Since November 30, 1971.

Corporate Lunch with ACTU President Ged Kearney


After five years in power - two of them in a hung parliament - the federal Labor government was trailing badly in the polls and speculation was mounting about the future of Prime Minister Julia Gillard. A crucial element in the fortunes of Labor and its leader was the party's relationship with the trade union movement - particularly its peak body, the Australian Council of Trade Unions.

In her first address to the Melbourne Press Club, ACTU president Ged Kearney spoke frankly about the place of trade unions in Australia today, about the union movement's relationship with Labor in power and about the state of Australian politics.

Melbourne is the home of Australia’s union movement, and Kearney is passionate about the city’s culture and politics. She grew up in Richmond – and remains a vocal Tigers’ supporter – and began her working life as a nurse before entering the union movement.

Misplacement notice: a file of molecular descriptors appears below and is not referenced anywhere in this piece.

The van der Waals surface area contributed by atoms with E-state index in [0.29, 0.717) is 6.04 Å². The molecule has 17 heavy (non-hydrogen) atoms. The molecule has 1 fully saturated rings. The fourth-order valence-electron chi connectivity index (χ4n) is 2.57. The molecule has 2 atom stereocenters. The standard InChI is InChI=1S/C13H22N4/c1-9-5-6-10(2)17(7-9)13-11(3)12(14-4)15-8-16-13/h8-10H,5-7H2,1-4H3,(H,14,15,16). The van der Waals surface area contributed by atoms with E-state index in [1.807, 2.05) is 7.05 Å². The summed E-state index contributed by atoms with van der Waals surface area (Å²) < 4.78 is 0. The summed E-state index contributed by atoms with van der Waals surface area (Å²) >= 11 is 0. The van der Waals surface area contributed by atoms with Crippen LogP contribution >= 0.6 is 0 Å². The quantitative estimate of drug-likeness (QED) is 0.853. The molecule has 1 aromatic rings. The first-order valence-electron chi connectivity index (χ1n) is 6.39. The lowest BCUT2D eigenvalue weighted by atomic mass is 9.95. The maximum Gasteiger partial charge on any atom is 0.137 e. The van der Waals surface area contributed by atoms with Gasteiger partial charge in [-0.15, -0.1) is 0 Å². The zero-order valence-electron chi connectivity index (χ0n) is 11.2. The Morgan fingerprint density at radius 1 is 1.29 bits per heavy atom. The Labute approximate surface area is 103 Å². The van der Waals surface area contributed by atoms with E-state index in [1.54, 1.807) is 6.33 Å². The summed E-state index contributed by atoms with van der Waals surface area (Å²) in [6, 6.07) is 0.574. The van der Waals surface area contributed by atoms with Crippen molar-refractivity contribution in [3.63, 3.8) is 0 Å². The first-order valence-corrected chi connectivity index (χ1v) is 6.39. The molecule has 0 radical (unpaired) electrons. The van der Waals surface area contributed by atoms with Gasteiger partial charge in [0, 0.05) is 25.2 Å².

After overseeing rapid growth by the Australian Nursing Federation, she was elected ACTU President in 2010, and re-elected at its Congress in May this year. She strongly believes that unions must be at the forefront of the national debate as a strong and independent voice for working Australians and their families.

In the Media

Workchoices far from 'dead, buried, cremated': ACTU president says | Clay Lucas, The Age

ACTU tries to flush out Abbott on IR plans | Clay Lucas, The Sydney Morning Herald

ACTU to campaign against Coalition on IR | Nine News

 

 

Apply to join the Melbourne Press Club

Membership is $85 for journalists, $110 for associate members and $40 for students.

Subscribe to our mailing list

Keep up to date with all our events, announcements and special offers.